The modern property is full of electrical devices, and if households think about everything they have plugged into the outlets or extension cords around the house, they might be surprised by the sheer number of devices they own.
Then there are appliances like fridges and freezers that should never be turned off. They are a constant drain on electricity, and apart from making sure to have energy-efficient versions, there is little households can do to reduce their power usage except by opening them as infrequently as possible.
For those heading on their holidays or just looking to save as much money on their energy bills as possible, Ian Palmer-Smith, appliance expert at Domestic & General, has listed the “worst appliances” that households should “never leave on standby” – and has answered some common questions.
He explained that leaving certain appliances on at the plug is likely to suck up some electricity, which is the last thing anyone wants during a cost-of-living crisis.
But that’s not all as more often than not, it’s necessary to unplug these items too, for the maximum energy-saving benefits.
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Ian argued: “Some think that simply turning them off is sufficient, but there are many electrical products that continue to use power when left plugged in – these are often called ‘vampire devices’.”
The appliance pro agreed that the “most common vampire devices” found in homes include washing machines, dishwashers, tumble dryers, TVs and microwaves.
He added that computer monitors, printers, coffee machines and kettles are also the “most energy-sucking appliances”.
Households may be thinking about why these appliances are the most costly to leave on standby.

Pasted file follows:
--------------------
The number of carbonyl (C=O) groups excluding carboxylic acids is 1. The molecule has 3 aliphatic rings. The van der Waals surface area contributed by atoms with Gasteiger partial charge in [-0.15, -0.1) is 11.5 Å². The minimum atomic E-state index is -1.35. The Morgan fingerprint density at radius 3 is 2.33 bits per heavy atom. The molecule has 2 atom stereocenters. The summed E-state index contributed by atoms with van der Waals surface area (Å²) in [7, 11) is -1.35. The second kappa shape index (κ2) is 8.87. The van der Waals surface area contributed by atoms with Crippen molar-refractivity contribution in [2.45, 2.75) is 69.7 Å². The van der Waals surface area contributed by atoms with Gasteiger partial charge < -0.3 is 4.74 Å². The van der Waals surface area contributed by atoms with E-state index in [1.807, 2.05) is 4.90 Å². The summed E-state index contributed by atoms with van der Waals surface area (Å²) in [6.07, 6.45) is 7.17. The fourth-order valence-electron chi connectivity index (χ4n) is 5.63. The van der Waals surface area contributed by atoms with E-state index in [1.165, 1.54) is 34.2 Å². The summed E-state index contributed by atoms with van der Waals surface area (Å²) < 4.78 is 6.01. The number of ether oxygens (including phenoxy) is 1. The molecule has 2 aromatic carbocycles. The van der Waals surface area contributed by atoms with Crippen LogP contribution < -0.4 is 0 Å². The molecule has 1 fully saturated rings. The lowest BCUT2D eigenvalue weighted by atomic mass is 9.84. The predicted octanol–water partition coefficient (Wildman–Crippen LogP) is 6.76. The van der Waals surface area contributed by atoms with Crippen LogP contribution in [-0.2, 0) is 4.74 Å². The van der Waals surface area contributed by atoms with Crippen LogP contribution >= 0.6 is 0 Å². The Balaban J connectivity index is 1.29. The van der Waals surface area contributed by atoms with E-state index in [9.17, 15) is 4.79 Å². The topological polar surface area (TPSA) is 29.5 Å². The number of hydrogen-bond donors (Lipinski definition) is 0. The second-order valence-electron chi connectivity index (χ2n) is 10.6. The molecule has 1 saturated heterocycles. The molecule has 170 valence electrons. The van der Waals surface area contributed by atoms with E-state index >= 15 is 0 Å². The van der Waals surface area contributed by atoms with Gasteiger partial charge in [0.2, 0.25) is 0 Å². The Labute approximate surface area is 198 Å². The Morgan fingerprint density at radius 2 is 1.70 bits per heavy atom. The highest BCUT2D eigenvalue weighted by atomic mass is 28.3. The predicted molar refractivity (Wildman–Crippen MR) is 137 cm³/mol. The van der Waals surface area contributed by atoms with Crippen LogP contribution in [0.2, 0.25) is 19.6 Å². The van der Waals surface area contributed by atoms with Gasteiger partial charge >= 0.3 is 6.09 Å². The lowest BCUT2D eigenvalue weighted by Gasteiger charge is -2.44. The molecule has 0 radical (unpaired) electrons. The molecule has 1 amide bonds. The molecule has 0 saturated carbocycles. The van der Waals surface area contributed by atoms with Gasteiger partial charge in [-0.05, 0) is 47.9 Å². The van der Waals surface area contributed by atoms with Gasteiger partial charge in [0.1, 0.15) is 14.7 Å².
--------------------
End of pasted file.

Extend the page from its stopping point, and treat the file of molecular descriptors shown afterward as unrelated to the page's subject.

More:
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Ian claimed: “Appliances that need to heat water use a lot of energy – which is why dishwashers, washing machines and kettles score so highly on energy consumption.
“They use more energy than others on standby as they need to be ready to heat water instantly, on demand.”
These appliances should be unplugged entirely, or at least switched off at the plug, because only turning them off via remote or on their display will still use up electricity.
The expert clarified: “Any appliance that’s still switched on or that stays plugged into a live socket, is using an electric current.
“Even in sleep or standby modes, some items continue to use energy for updates, connecting to remote servers, and recording data. The only way to ensure you’re not using any energy is to turn it off at the plug – or pull it out.”
That being said, there are a couple of household appliances that should “never be turned off”, despite them using up a lot of electricity.
Ian warned: “Whilst fridge freezers contribute around 12 percent to a household energy bill, you shouldn’t turn off or unplug this before a holiday as this will cause the fridge to defrost and also potentially result in a smelly kitchen.”
For those who have appliances fixed, the expert has suggested an alternative way to turn them off. Ian said: “Standby savers, or energy-saving plugs, work with remote controls. The device blocks power from moving through the socket to the appliance. So, they’re handy if your sockets are in hard-to-reach areas.”
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